What about banks – places to store cash – offered by your broker? IFO doesn’t have enough experience or knowledge to feel comfortable giving advice on these, but she does have some for herself. Remember, we advise keeping your cash in more than one institution to have access to a wide variety of services.
Here’s an example of how to use a bank offered by your broker. You allow any dividends from the holdings in your brokerage account to build up in the bank they offer you. Now, you can immediately buy another stock or add to an existing one using that built-up stash, or you can send cash to your main financial institution by electronic funds transfer. There, you can pay bills, or send the money to another institution where you have cash or stock.
But brokerages are newer to this game than credit unions and banks. Cash transfers, or downloads to our own computer’s financial software, and other high-tech moves are pretty glitchy or even not possible to do. Admittedly, sometimes it’s just a matter of getting familiar with how the websites operate, but this kind of stuff makes us nervous. Needless to say, only a tiny portion of our cash is in those accounts.
Some credit unions are still fairly low-tech, a fact we learned when we opened a new account at what we thought was a local branch. It is nearly impossible to download financial information to our computer. We have to do it by hand. And they have something like 10 security questions in case you forget your user ID or password. This tells us that upper management is very new to this process or that their online banking service provider is.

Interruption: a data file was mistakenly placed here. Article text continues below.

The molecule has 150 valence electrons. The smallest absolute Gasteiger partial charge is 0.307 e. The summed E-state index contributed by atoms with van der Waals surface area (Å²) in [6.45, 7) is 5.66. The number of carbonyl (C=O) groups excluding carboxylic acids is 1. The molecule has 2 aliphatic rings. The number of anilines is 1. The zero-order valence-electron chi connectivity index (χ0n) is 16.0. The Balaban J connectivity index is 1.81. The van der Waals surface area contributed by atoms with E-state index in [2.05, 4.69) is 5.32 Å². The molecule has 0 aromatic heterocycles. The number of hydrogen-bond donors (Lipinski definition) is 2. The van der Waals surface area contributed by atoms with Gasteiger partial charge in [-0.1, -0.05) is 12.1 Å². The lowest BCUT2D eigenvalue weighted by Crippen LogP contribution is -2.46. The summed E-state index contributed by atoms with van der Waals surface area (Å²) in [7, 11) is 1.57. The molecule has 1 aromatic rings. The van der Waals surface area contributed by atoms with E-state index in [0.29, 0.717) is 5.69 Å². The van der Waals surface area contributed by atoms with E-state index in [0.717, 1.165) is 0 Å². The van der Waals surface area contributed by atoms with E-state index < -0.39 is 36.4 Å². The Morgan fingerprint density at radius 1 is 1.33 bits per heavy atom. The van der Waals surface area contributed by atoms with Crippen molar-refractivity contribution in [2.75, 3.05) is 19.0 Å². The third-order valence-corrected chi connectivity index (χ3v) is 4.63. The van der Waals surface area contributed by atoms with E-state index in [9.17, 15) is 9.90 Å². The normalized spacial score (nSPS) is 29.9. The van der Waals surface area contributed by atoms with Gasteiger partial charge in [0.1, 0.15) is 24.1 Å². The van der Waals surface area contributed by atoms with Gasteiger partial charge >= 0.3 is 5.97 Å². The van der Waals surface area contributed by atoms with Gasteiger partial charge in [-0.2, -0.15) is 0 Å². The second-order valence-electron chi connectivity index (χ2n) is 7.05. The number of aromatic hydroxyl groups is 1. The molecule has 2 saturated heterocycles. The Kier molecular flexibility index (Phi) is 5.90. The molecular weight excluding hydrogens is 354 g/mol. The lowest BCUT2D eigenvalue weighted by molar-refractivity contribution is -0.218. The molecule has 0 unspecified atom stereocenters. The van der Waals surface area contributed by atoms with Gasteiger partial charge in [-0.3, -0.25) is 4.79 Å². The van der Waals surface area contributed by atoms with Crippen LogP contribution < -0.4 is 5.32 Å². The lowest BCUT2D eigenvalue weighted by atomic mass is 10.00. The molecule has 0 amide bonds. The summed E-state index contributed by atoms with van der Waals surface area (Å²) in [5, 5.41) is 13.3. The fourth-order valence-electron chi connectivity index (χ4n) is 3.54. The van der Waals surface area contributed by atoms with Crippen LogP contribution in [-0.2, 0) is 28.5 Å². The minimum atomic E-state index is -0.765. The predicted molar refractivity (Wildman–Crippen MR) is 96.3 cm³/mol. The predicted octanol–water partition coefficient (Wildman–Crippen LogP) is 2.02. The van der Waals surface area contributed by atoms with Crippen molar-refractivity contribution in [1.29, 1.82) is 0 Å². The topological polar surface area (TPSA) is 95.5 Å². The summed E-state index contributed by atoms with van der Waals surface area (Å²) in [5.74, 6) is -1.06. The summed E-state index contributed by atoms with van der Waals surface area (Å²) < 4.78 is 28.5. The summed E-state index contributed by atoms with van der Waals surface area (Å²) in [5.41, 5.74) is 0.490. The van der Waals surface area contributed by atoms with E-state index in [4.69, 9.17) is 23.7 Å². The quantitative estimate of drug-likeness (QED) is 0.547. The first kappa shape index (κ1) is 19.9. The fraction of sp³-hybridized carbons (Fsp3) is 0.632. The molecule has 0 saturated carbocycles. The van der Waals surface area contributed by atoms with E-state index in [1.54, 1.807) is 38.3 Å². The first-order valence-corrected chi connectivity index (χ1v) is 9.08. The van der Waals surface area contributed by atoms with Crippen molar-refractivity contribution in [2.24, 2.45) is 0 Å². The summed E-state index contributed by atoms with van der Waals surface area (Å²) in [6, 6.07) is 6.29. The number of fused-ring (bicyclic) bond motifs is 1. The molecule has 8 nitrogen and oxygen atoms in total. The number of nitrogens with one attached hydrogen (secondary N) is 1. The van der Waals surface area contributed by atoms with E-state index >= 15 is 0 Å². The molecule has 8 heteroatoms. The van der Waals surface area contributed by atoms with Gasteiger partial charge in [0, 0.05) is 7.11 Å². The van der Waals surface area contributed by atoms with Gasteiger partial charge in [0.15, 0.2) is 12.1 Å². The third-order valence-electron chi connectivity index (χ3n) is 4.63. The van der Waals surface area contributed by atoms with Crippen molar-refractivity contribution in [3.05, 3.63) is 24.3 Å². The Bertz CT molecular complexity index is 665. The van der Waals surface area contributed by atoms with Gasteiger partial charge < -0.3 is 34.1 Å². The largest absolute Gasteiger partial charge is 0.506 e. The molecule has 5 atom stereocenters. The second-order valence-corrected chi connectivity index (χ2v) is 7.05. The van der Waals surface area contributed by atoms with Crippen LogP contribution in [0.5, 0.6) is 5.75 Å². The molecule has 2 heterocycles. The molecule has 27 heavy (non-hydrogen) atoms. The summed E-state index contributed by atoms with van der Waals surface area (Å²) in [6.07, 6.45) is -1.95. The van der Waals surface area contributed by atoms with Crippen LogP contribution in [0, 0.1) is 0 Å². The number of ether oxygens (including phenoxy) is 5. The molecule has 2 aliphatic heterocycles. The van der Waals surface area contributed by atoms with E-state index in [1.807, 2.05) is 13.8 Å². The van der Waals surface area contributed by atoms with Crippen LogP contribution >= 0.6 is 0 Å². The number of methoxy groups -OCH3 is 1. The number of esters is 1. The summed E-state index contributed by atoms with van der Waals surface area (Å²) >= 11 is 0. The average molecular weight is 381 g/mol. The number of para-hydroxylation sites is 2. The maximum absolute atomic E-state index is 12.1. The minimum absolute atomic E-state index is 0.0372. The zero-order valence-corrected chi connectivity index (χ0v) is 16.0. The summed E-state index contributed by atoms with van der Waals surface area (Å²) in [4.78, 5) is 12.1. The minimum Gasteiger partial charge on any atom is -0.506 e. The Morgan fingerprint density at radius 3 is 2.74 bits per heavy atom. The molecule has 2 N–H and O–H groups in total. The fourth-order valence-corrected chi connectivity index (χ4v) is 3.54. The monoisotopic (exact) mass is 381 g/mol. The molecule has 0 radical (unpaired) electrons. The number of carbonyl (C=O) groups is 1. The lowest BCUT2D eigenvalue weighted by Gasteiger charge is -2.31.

And three months later, they closed the branch! Luckily, we moved shortly after that and our new town had a local branch. We’ve run this history over in our minds trying to think what we should have asked to avoid this, but realized it was unlikely that local staff would have known upper management’s plans.
Years ago, we opened a small account at a U.S. office of the Swiss bank, UBS, hoping we could use it to buy Swiss CDs and calendars using Swiss francs. US bank regulations forbade that gambit for small fry like us, but we decided to go through with opening the account anyway.
They, too, had a degree of glitchy-ness on online banking functions – could that have been a clue to hidden problems? Earlier there were reports that UBS wanted to play with the big boys. Maybe they didn’t get all the memos on how to do that. We’re naming the bank because it has had well-publicized financial problems and many, many CEOs over the past few years.
What do we learn from this? A. Bring a list of questions to any new financial institution you are looking at. B. Start small.